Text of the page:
Faustus: A SaxOpera in Boston
It seems incredible that the first performance of Faustus: A SaxOpera happened six weeks ago. Traveling to Boston to attend the dress rehearsal and the performance was a brief but shining moment. I already knew that Dr. Jennifer Bill, the saxophone soloist, had an intuitive insight into my musical, expressive, dramatic intentions; but to find a similar degree of profound comprehension in the conductor, Dr. David Martins, with the ability to convey that understanding into the hearts, minds and fingers of his brilliant young musicians, surpassed my expectations.
The first burst of inspiration came when I connected this project to Gertrude Stein's inimitable
version of the Faust myth, a text which I have lived with for well over half of my life. That the saxophone was the ideal voice to personify her wonderfully idiosyncratic transformation of the archetypal principal figures in this myth: Faust himself, the restless, frustrated seeker of knowledge who knows everything except who he is; Marguerite, lost and terrified in the world of her potential desires, longing for clarity of vision; Mephisto, the ultimate deceiver, the bearer of false promises. And the wind ensemble could evoke the dark corners of Faustus's studio and of his soul; the wild wood of Marguerite's terror and desire; the luminous landscape of enlightenment; the self-inflicted solitary torment of hell and the faint, poignant promise of liberation. (For more on the genesis of this work, see my 'SaxOpera' blog.)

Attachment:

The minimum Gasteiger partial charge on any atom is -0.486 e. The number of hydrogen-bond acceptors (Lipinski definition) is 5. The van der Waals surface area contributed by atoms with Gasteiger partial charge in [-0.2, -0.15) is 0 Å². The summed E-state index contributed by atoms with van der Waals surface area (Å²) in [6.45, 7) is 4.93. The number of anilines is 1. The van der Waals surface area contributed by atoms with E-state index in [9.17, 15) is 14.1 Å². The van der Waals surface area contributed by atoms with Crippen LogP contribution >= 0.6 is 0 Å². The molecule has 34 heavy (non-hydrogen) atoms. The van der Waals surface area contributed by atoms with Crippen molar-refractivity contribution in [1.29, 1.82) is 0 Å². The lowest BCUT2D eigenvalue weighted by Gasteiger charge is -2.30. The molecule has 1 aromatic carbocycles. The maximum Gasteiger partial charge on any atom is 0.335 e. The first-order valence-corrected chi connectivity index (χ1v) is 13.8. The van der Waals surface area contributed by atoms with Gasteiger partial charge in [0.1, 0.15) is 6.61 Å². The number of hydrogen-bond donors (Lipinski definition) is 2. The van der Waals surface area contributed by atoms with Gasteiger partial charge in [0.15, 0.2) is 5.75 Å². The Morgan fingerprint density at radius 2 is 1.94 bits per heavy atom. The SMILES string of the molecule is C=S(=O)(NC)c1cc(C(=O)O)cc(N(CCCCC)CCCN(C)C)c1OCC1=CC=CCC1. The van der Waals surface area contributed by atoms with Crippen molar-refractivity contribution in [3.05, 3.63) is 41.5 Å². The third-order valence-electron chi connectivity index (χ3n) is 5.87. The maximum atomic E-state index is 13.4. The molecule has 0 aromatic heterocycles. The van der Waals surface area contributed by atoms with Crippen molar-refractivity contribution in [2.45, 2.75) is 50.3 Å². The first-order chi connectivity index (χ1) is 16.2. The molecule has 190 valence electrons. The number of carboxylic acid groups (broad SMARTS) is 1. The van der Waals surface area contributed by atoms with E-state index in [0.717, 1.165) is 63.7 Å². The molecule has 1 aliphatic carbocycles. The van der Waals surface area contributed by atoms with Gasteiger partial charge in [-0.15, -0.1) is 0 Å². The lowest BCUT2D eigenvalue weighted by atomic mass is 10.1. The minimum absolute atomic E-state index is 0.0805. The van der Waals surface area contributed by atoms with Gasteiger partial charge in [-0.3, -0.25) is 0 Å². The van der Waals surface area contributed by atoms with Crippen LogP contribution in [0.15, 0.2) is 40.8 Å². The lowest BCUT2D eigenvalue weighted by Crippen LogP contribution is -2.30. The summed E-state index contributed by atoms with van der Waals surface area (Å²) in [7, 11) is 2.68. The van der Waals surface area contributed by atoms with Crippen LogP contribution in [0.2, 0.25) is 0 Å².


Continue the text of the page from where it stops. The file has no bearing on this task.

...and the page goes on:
The marvel for me in those early days of October was to hear how thoroughly and intensely Jennifer, David, and those valiant young musicians grasped the colours and shades of my intention, and projected them so atmospherically into the beautiful acoustic space of the Tsai Center.
My joy was immeasurably enhanced by the presence of so much of my family: Helen, Norman, John and Mary Elizabeth from Scotland; Mary and Jim from Arlington; my ancient friend Peter Kovner, whose commission of 'A deep clear breath of life' introduced me to Jennifer and started me on a new and adventurous path, in company with Larry Raffel; and Jocelyne, whose trace is palpable in every note.
Some dark days have ensued since those luminous, warm, sunny days in early October, and it seems that a shadow has passed over the land. I am reminded that Gertrude Stein wrote her Faustus in 1939, and her work reflects the darkness of those times, and yet it concludes with a faint intimation of hope, as does the Doctor Faustus of Thomas Mann, another inspiration for my SaxOpera. The fragile wisp of hope in the final notes of my piece is now perhaps more poignant than I intended or foresaw, but I'm glad that it's there.